(2005) question the current emphasis on genetic and familial screening for hereditary breast cancer and the vindicate this position by indicating that these processes lead to unnecessary physical and psychological trauma as well as over monopolising the limited diagnostic procedures (Shiloh et al 2009). Another aspect to be considered is what action should be taken if these individuals are identified as carriers of breast cancer genes. Prophylactic bilateral mastectomy is one of the options to prevent the development of cancer yet Lostumbo et al (2010) clearly identify that there is no available evidence to support this radical treatment. Sivell et al (2008) reviewed three trials relating to genetic breast cancer screening and all three support the need for proper risk assessment and genetic counselling in order to reduce distress and prevent unnecessary screenings. Each woman living with breast cancer undergoes a unique, individualised journey which is often based on their perception and understanding of the disease. It is vital to remember that these women do not undertake the journey alone. They bring with them spouses, children, family and friends who are all affected by this disease and its treatments (Langtry et al 2009). In the initial phase they and their family may be inundated with information and faced with making life altering decisions in a very short time frame and the transition from health to illness is almost instantaneous (Boehmke and Dickerson 2006). These increased levels of stress have huge implications for long term health as Von Ah et al 2007) suggest that it may lead to a poorer immune response. Financial difficulties may also be encountered, whether as a result of long term sick leave or increasing health care costs (McCann et al 2010). Camp-Sorrell (2009); Coyne and Borbasi (2006) explains that improved screening and treatments for breast cancer have led to an increased number of survivors living with breast cancer. Young women, classified as those less than fifty years old face specific problems related to fertility and childbearing(Thewes and Wilde 2005). Treatment aimed at slowing or curing breast cancer comes with huge, life altering side effects. Knobf (2008) identifies one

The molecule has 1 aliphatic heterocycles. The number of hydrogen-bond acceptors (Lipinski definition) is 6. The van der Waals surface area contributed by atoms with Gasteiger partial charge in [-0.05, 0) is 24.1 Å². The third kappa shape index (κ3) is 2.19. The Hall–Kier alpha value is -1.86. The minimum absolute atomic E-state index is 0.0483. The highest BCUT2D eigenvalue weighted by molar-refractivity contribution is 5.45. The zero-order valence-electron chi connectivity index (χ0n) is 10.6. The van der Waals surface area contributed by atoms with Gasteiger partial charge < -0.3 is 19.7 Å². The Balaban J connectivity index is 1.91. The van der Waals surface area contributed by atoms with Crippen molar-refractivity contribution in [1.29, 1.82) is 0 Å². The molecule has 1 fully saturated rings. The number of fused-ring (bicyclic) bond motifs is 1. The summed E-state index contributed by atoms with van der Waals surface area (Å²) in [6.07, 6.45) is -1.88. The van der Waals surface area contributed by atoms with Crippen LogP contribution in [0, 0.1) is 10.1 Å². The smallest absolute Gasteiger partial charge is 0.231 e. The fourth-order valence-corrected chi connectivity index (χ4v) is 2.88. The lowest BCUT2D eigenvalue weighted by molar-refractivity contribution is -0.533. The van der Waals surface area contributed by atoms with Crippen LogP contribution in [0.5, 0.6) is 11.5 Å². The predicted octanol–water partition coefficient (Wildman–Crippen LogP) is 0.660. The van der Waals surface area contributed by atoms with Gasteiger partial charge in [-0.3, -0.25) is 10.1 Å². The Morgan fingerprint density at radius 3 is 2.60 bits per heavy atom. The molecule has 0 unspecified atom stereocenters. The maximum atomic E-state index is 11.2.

of the most devastating side effects of these treatments are chemotherapy induced menopause although research by Schultz et al (2005) indicates that the menopausal symptoms experienced by breast cancer patients are no more intense than those experienced by individual’s naturally experiencing menopause. Manning-Walsh (2005) had similar findings that there was no relationship between age and levels of reported symptom distress. This seems to contradict specific research by Coyne and Borbasi (2006) which identified that younger women do experience greater distress and anxiety at diagnosis. They also identified that the biggest factors contributing to their psychological distress were clinically induced menopause and Sadler et al (2010) finding that a substantial worry for a young woman diagnosed with breast cancer is the possibility that they may not live to see their children grow up. The breast cancer patient will spend a larger portion of her life in a menopausal state which is bound to have ramifications for her quality of life. Treatment may be completed and the battle with cancer won, but there is still the undeniable worry of recurrence, regardless of age. Boehmke and Dickerson (2006) suggest that some women may become hyper vigilant for signs and symptoms of illness. The patient experiences upheaval all over again as treatment is completed and life is altered again. Routines and roles which were altered because of their illness must be re-adjusted and patients report a sense of loss and insecurity as their care is transferred from a hospital based management team to a primary care team (Miller 2008). The changes a patient with breast cancer undergoes may not be blatantly obvious to everyone, yet on closer examination a clear division is obvious between life before and after (Sadler et al 2010). Patients often have no obvious physical signs and symptoms prior to diagnosis. The physical changes ultimately occur as a result of treatments whether surgical interventions or medical therapies such as radiotherapy, chemotherapy or hormonal treatments. As an example, a study by Bitsuka et al (2010) found that hair loss had a more